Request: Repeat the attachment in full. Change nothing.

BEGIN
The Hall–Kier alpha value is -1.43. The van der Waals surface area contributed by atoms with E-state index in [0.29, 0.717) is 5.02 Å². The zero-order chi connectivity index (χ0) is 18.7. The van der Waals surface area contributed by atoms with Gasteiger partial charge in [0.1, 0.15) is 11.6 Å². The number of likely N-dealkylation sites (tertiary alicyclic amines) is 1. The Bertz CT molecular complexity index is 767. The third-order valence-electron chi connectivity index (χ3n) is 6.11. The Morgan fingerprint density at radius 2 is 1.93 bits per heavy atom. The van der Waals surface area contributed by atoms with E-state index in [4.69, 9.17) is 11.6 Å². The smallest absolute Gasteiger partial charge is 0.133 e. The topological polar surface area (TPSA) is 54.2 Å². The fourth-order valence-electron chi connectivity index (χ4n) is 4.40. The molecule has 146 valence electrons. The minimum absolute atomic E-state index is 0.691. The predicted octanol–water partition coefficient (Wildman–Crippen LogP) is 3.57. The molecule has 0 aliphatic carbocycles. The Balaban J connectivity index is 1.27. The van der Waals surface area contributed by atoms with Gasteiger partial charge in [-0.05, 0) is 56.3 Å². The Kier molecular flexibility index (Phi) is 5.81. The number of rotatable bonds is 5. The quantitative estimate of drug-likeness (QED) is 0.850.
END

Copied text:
The Hall–Kier alpha value is -1.43. The van der Waals surface area contributed by atoms with E-state index in [0.29, 0.717) is 5.02 Å². The zero-order chi connectivity index (χ0) is 18.7. The van der Waals surface area contributed by atoms with Gasteiger partial charge in [0.1, 0.15) is 11.6 Å². The number of likely N-dealkylation sites (tertiary alicyclic amines) is 1. The Bertz CT molecular complexity index is 767. The third-order valence-electron chi connectivity index (χ3n) is 6.11. The Morgan fingerprint density at radius 2 is 1.93 bits per heavy atom. The van der Waals surface area contributed by atoms with E-state index in [4.69, 9.17) is 11.6 Å². The smallest absolute Gasteiger partial charge is 0.133 e. The topological polar surface area (TPSA) is 54.2 Å². The fourth-order valence-electron chi connectivity index (χ4n) is 4.40. The molecule has 146 valence electrons. The minimum absolute atomic E-state index is 0.691. The predicted octanol–water partition coefficient (Wildman–Crippen LogP) is 3.57. The molecule has 0 aliphatic carbocycles. The Balaban J connectivity index is 1.27. The van der Waals surface area contributed by atoms with Gasteiger partial charge in [-0.05, 0) is 56.3 Å². The Kier molecular flexibility index (Phi) is 5.81. The number of rotatable bonds is 5. The quantitative estimate of drug-likeness (QED) is 0.850.